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We began writing about estate planning and elder law topics almost 13 years ago because we kept hearing people recite laws and rules that either did not exist or did not work the way people thought. Even some lawyers have misunderstood rules about gifts and some, unfortunately, continue writing estate plans without understanding the rules.

Will The Nursing Home Take Your Home Or Farm?

People tell us that they don’t want a nursing home to get their homes or farms. The fact is that nursing homes want to be paid for health care services, but they don’t want your home, farm, or business. However, the average Indiana price tag of over $68,000 for a year in a nursing home causes many people to sell their homes, farms, and businesses to pay the bill. If an unmarried person succumbs to Parkinson’s disease, debilitating injury, stroke, Alzheimer’s disease, or some kind of dementia, the family may need to sell the house house and spend most of the money on nursing home care, and then Medicaid will pick up the tab and pay the nursing home bills.

Most unmarried nursing home residents must sell their homes and reduce the value of their assets to $2,000 before Medicaid will begin paying their nursing home bills. If you are healthy and your husband or wife is in the nursing home, you can keep the home, the contents of your home, farm land, rental properties, a car, and more than $120,000 worth of other assets. The transition into Medicaid is complicated and an unwary person can lose a fortune without proper planning. A married person should seek professional guidance as soon as his or her spouse enters the nursing home.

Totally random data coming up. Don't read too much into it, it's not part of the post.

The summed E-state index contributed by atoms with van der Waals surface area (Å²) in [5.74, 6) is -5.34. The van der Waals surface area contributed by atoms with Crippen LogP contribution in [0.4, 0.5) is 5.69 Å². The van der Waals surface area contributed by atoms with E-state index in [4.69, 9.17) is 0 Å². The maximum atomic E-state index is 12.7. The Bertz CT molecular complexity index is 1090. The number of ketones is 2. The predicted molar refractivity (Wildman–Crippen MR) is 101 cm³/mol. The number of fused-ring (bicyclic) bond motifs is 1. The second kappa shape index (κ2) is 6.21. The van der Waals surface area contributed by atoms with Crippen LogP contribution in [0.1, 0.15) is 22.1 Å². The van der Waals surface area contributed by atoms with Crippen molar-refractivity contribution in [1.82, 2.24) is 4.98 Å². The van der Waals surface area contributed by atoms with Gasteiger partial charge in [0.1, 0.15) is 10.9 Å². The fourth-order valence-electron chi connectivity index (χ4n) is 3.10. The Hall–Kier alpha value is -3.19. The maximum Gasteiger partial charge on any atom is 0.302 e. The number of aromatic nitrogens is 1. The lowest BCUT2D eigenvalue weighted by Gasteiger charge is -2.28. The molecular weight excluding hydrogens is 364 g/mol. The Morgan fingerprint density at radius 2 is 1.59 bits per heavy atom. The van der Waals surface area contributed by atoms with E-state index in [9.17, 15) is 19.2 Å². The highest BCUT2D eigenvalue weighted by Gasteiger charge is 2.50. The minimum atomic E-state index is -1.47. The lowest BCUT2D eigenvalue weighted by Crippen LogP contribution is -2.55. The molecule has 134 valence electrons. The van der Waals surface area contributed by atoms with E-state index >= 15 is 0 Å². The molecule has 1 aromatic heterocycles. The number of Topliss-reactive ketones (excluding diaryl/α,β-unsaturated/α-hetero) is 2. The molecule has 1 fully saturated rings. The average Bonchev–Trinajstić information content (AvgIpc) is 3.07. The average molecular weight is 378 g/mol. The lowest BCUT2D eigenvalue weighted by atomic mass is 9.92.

Can You Give $10,000 To Your Kids?

Many people tell us that they know they can give $10,000 (an old value that is now indexed to inflation and is $14,000 in 2015) to their kids when we begin speaking about nursing homes. This legend started with in federal gift tax law. Essentially, wealthy people (folks who have wealth worth more than $5.43 million or have given away enough that the gifts and remaining wealth would exceed $5.43 million today) must file gift tax returns for gifts. However, they can make gifts of up to $14,000 per year to each beneficiary without filing a gift tax return. If you are not one of those people, there is no relevant $10,000+ value that pertains to you.

Must You Make A Gift 5 Years Before Entering A Nursing Home?

A common legend involves the 5-year “look back” period. Remember that Medicaid pays nursing home bills for people with resources (basically, wealth) worth less than $2,000. If you gift away assets or sell things to people for less than fair market value, the gift or discounted sale (for example, selling a home for $1 is a discounted sale that is mostly a gift) will disqualify you from Medicaid eligibility to pay nursing home bills. Medicaid requires disclosure of gifts and discounted sales during the previous 5 years before your Medicaid application. The length of the disqualification period depends on the value of your gift (divide the total of all gifts during the preceding 5 years by the state average monthly nursing home cost, which is $5,733 in the spring of 2015, to calculate the penalty in months and parts of months). The present law prevents Medicaid from “looking back” from the date of admission to the nursing home to the date of a transfer if the transfer was made more than 5 years earlier.

Jeff R. Hawkins and Jennifer J. Hawkins are Trust & Estate Specialty Board Certified Indiana Trust & Estate Lawyers and active members of the Indiana State Bar Association and National Academy of Elder Law Attorneys. Both lawyers are admitted to practice law in Indiana, and Jeff Hawkins is admitted to practice law in Illinois. Jeff is also a registered civil mediator, a Fellow of the American College of Trust and Estate Counsel and the Indiana Bar Foundation;  a member of the Illinois State Bar Association and the Indiana Association of Mediators; and he was the 2014-15 President of the Indiana State Bar Association.

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